The Punch Newspaper – 24th February, 2014 – Story by: Maureen Azuh
Stakeholders in the real estate industry have expressed optimism that the Eko Atlantic City project will provide new frontiers for professionals in the built environment.
At a business luncheon organized by the Lagos Branch of the Nigeria Institution of Estates Surveyors and Valuers, stakeholders said the city would most likely put pressure on the older cities to improve on their real estate and infrastructure planning, provision and management.
“In the case of the Eko Atalntic City and its effect on the surrounding neighbourhoods of Victoria Island and Ikoyi, we expect that the buildings already existing or being developed in these areas will have modern facilities in order to remain relevant in an increasingly competitive environment, “the Portfolio Executive, Corporate Real Estate Services, Broll Property Services Limited, Mr. Olayinka Omotosho, said.
Omotosho, who spoke on the topic: ‘New cities and its impact on the real estate market: A focus on the Eko Atlantic City’, said new cities generally cause a change in the local real estate supply and practice, while the supply of new properties would, in turn, cause a change in the price trends affecting occupancy rates.
According to him, real estate practice is also evolving as clients demand more technical skills from practitioners.
He said, “With the redefinition of the real estate markets by projects like the Eko Atlantic City, we expect that the real estate practice will expand and specializations will take place. Areas such as facilities management, risk management, real estate investment and financial analysis, to mention few, will be the toast of the day.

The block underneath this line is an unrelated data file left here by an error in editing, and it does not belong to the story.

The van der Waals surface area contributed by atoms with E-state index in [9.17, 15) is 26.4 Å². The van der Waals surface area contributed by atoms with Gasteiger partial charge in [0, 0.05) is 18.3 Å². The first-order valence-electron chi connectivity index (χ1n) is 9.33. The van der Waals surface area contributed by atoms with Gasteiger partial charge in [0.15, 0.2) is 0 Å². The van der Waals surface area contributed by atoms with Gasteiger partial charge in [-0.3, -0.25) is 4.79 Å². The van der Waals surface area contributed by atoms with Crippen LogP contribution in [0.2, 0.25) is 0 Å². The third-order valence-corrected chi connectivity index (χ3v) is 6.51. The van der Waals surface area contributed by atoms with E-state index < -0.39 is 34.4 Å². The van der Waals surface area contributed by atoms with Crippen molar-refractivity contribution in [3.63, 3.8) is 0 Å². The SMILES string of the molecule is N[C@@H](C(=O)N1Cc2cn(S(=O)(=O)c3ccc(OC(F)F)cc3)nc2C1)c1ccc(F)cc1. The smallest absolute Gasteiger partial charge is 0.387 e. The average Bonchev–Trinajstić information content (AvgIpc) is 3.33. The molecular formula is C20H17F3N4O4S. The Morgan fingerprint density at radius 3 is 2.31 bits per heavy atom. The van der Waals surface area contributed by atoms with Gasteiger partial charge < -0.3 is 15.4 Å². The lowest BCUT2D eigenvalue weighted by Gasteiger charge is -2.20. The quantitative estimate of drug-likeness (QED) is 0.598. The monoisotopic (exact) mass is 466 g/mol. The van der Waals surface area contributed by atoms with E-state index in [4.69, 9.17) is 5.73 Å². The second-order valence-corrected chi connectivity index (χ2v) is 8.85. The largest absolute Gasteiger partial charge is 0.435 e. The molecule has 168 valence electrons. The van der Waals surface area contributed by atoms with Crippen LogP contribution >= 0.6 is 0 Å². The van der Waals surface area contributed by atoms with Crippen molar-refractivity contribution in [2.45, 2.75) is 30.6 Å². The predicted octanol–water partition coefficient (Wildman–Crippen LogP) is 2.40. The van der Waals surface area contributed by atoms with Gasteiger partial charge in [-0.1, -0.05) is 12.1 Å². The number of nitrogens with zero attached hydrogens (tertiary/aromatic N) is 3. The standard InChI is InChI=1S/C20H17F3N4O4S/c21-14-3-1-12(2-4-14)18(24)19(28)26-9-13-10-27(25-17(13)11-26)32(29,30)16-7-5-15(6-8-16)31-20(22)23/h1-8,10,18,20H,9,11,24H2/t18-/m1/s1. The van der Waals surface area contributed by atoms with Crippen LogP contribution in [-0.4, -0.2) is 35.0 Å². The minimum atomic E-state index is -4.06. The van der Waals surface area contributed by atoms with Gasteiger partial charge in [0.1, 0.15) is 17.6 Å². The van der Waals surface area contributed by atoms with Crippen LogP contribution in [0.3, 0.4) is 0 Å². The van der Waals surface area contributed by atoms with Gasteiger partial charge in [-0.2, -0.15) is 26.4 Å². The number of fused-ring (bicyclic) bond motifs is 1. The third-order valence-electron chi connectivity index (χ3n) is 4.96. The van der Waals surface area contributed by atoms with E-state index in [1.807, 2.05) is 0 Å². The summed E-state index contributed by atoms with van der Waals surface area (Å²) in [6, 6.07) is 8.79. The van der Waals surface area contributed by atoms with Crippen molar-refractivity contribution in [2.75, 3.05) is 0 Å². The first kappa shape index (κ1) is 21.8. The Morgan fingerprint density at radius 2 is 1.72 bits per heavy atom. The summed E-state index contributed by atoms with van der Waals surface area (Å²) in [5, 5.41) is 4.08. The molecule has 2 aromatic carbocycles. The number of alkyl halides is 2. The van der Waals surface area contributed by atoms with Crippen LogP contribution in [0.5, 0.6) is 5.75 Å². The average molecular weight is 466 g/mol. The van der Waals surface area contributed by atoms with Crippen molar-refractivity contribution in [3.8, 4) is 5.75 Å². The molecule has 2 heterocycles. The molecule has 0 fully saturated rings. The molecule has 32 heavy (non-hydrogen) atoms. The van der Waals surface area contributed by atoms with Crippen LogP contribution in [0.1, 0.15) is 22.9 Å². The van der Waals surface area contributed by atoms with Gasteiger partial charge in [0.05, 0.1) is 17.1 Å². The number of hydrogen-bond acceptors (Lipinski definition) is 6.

“In our practice already, post the global financial crisis, the real estate practice has witnessed a greater demand from our clients in the verification and explanation of supply. Valuations are more explicit than ever before and we have made adjustments to our valuation methods, which incorporate some financial standards as supported by the International Financial Reporting Standards.”
Omotosho said it was no longer enough for a real estate practitioner to have the basic knowledge of the practice without some knowledge of business management and financial analysis.
He said the Eko Atlantic City project, valued at $6bn on reclaimed land from the Atlantic Ocean, was envisioned to become the standard for urban areas all over Africa.
The Chairman, Estates Surveyors and Valuers Registration Board of Nigeria, Mr. William Odudu, said professionals in the real estate industry should be trained to position them for emerging trends.
“The learning process is one of the key points the board is keying into now because we feel we should move beyond where we are now. We need to train the trainers so that they can train our students better.” He said.
The president, NIESV, Mr. Emeka Eleh, urged estate surveyors and valuers to go back to the basics of the profession through learning.